NEW DELHI: The Delhi high court on Friday restrained Equestrian Federation of India (EFI) until July 1 from issuing a formal communication to the Indian Olympic Association (IOA) regarding its decision of selecting dressage rider Anush Agarwalla to represent India at the upcoming Paris Olympics. “Considering the urgency and extremity expressed by the counsel for the petitioner, it is directed that respondent number 1 (EFI) shall not issue formal communication to the Indian Olympic Association (IOA) till the next date of hearing. Renotify on Monday,” the order passed by vacation bench of justice Mini Pushkarna said.

India’s Shruti Vora. (Getty Images)

The court asked EFI to hold its hand while considering a plea filed by dressage rider Shruti Vora seeking to set aside the federation’s selection criteria for the Paris Olympics.

As per EFI’s selection guidelines released in February 2024, in case of multiple contenders meeting the criterion, “the athlete with the highest average in Grand Prix out of the best 4 events in the past one year shall be chosen to participate.” Agarwalla averaged just 0.532 points more than Vora, according to EFI. His four MERs are 67.936% (Wiesbaden, May 2024), 68.261 % (December 2023 in Mechelen), 67.152 % (December 2023 in Frankfurt), and 67.804 % (October 2023 in Wroclaw).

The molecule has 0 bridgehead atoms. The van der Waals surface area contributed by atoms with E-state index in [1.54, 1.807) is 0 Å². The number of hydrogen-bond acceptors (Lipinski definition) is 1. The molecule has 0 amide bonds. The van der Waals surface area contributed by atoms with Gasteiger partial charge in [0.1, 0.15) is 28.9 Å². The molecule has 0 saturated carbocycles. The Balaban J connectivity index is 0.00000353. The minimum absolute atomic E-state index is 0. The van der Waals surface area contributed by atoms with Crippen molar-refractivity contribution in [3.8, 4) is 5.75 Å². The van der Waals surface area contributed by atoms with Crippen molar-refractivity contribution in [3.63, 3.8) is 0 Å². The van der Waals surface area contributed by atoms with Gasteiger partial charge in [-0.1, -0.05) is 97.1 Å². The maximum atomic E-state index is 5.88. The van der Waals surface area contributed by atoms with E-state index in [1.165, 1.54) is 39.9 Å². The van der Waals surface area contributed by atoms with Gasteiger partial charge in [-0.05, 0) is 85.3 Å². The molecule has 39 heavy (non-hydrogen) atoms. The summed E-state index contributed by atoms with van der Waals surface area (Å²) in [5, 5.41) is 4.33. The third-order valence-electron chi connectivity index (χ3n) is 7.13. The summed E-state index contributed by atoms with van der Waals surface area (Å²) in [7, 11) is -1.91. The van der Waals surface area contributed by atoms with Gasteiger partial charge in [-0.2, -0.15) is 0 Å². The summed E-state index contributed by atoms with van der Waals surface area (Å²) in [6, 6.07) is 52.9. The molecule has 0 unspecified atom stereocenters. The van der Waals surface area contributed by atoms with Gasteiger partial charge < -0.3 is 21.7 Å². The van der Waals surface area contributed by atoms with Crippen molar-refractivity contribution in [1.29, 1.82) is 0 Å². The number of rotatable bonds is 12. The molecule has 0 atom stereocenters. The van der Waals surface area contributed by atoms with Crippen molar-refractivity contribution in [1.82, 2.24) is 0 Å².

Vora’s plea filed before the high court on Friday painted a picture that EFIs criteria was not fair. The petition stated that the criteria suffered from inherent discrimination as it excluded all the other dressage riders from consideration, apart from Agarwalla.

“The action of the Respondent No. 1 to, somehow, make the basis of selection to the Olympic event on the basis of retrospective scores instead of present and recent performances is in itself illogical, arbitrary, irrational and in direct contravention of principles of natural justice,” the plea read.

Senior advocate Sandeep Sethi representing Vora requested the court to urgently hear the matter as the EFI had to formally inform the IOA regarding its decision of selecting Agarwalla by June 30.

The matter will now be posted on Monday as per roster before the concerned judge hearing sports matters.

“Don’t send a formal letter till Monday. Let the roster bench take a call on the matter. Advise your client. They (Vohra) have raised certain points. She is making a valid point. Just hold your hands. Give me an oral assurance or I’ll pass a one-line order,” justice Pushkarna said to standing counsel Kirtiman Singh who represented the EFI.

Expressing its disinclination to accede to court’s request, Singh submitted that though the executive committee had already recommended Agarwalla’s name for Paris Olympics but had not formally communicated the name to IOA. However, he stressed the EFI was under an obligation to submit the list by June 30. The union sports ministry was represented by standing counsel Arunima Dwivedi and advocate Pinky Panwar.

Consequently, the court directed the EFI to hold its hand and also impleaded IOA as a party to the petition.